Kingman council tables ban on performances by exotic animals
KINGMAN — The Kingman City Council tabled action on an ordinance that would ban local performances featuring exotic animals by circuses and other traveling shows.
The first half-dozen citizens speaking at the council meeting last week urged adoption of the measure, alleging that tigers, elephants and other exotic animals suffer for their involvement in the industry.
Ordinance supporters, like Keepers of the Wild sanctuary founder Jonathan Kraft, said the animals are mistreated simply by their captivity, their confinement within small cages or space and forced travel. They contended the animals also suffer abuse when electric prods, whips and other equipment and methods are used to force them to perform tricks that would never occur in their native habitat.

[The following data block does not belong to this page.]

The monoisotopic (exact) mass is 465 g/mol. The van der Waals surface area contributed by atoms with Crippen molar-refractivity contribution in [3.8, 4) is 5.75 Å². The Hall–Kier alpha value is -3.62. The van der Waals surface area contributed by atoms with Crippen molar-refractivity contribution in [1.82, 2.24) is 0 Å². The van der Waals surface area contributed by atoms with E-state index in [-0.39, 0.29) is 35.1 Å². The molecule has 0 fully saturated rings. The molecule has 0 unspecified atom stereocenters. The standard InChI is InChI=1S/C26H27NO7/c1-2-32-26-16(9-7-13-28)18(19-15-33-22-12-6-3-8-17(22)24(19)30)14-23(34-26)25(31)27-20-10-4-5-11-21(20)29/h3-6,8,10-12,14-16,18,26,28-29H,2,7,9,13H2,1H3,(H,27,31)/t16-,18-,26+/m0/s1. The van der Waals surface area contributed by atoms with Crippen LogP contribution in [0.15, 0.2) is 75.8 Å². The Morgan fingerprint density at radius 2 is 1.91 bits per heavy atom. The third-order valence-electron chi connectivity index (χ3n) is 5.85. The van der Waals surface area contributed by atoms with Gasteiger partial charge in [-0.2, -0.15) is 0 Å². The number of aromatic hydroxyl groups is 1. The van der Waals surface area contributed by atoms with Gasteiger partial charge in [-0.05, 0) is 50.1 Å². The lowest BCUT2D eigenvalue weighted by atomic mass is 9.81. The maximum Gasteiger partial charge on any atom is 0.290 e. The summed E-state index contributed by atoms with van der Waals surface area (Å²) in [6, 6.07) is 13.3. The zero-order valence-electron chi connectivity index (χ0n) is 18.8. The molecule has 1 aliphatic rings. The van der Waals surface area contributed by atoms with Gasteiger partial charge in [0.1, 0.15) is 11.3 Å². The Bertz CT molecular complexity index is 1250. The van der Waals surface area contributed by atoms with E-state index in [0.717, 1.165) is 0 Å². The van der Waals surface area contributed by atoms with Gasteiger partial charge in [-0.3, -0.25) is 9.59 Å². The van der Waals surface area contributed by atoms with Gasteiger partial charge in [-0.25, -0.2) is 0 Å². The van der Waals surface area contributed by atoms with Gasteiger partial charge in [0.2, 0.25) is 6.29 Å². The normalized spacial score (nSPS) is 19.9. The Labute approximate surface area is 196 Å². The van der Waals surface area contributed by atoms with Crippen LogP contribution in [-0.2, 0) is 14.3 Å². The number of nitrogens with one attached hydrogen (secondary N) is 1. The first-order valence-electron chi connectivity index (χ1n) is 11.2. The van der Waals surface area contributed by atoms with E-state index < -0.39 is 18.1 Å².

The most vociferous opponent of the ordinance was Tim Woods, manager of the Mohave County Fairgounds. He expressed concern that application of provisions of the ordinance would eliminate many forms of entertainment featured at the fairgrounds.
Former council member Vickie Kress and others countered that the proposed ordinance includes exemptions for rodeos, 4-H programs and other forms of generally accepted practice and culture.
Mayor Jen Miles moved to table the proposal so that council members could have more time to research associated issues. Miles said the same ordinance or a modified proposal could be reconsidered at the April 2 council meeting.
Miles also offered an administrative option. She said that city and county officials, with input from fairgrounds representatives, could develop procedures and criteria to evaluate circuses and other shows on a case-by-case basis, permitting some and prohibiting others.